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Iran: Cleric slightly injured following knife attack after Friday prayers in Isfahan

Ayatollah Yousef Tabatabai-Nejad 'scratched' by knife carried by a man, aged about 25, security guards detained
Tabatabai-Nejad is the Friday prayer leader of the city of Isfahan (AFP)

A senior Iranian cleric was slightly hurt after being attacked with a knife by a man after Friday prayers in the central city of Isfahan, the state news agency IRNA reported. 

Hassan Shahzeydi, a spokesperson for Ayatollah Yousef Tabatabai-Nejad, said the cleric was "scratched" by a knife carried by a man, aged about 25, who was detained by security guards.

Appearing unhurt on state television after receiving treatment, the cleric said: "It was a young man who likely had a problem and who suddenly attacked, and he wasn't able to do anything - except a blow hit my neck - but he was held back. His motives have to be investigated."

Tabatabai-Nejad is the representative of Iran's Supreme Leader Ayatollah Ali Khamenei in the province of Isfahan and the Friday prayer leader of the city of Isfahan, the provincial capital.

He also represents the province of Isfahan in Iran's Assembly of Experts, a clerical body that selects and monitors the supreme leader.

Attacks on clerics and government officials have been rare in Iran after authorities tightened security measures and cracked down on opposition groups following a string of attacks and bombings that killed dozens of officials and clerics following the 1979 Islamic revolution.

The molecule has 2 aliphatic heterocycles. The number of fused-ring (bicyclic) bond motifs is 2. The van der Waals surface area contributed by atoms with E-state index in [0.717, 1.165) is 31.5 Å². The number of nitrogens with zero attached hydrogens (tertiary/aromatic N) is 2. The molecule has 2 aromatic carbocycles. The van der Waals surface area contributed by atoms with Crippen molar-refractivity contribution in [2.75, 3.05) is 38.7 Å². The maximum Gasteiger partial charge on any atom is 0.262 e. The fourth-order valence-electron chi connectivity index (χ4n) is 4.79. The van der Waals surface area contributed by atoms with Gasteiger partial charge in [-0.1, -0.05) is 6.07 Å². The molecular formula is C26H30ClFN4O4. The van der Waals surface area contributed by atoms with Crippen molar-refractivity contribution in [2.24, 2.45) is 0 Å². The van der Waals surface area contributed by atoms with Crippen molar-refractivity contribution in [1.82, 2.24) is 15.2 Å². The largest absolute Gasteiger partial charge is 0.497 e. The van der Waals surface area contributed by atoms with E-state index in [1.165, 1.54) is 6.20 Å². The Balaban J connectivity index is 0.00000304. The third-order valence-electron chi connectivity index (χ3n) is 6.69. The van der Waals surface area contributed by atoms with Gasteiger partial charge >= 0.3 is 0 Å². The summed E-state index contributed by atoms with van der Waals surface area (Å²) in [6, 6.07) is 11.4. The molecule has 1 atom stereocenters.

However, in April, two clerics were stabbed to death, and another was injured at the country's most prominent Shia religious complex, in the northeastern city of Mashhad. 

Officials said that attacker was a 21-year-old ethnic Uzbek from Afghanistan with Sunni radical views. 

'Incompetent officials'

In recent weeks, Iranians have taken to the streets to protest against rising food prices as well as against leaders in the Islamic government and clerics over a deadly building collapse last month in the city of Abadan that was widely blamed on corruption and lax safety measures. 

Protestors demanded that the "incompetent officials" be executed after the collapse resulted in the deaths of at least 37 people. 

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On Saturday, Khamenei accused the "enemy," a reference often used to mean the United States, of seeking to use the protests to weaken the country. 

"Today, the enemy counts on popular demonstrations to strike the Islamic system," Khamenei said during a televised address.

The enemy "hopes to turn the people against the Islamic republic by psychological means, through the Internet, money, and the mobilisation of mercenaries," Khamenei said. 

He also repeated his call for the punishment of officials responsible for the collapse of the 10-storey Metropol tower block in Abadan.

According to the provincial judiciary, 13 people have been arrested, including the mayor and two former mayors.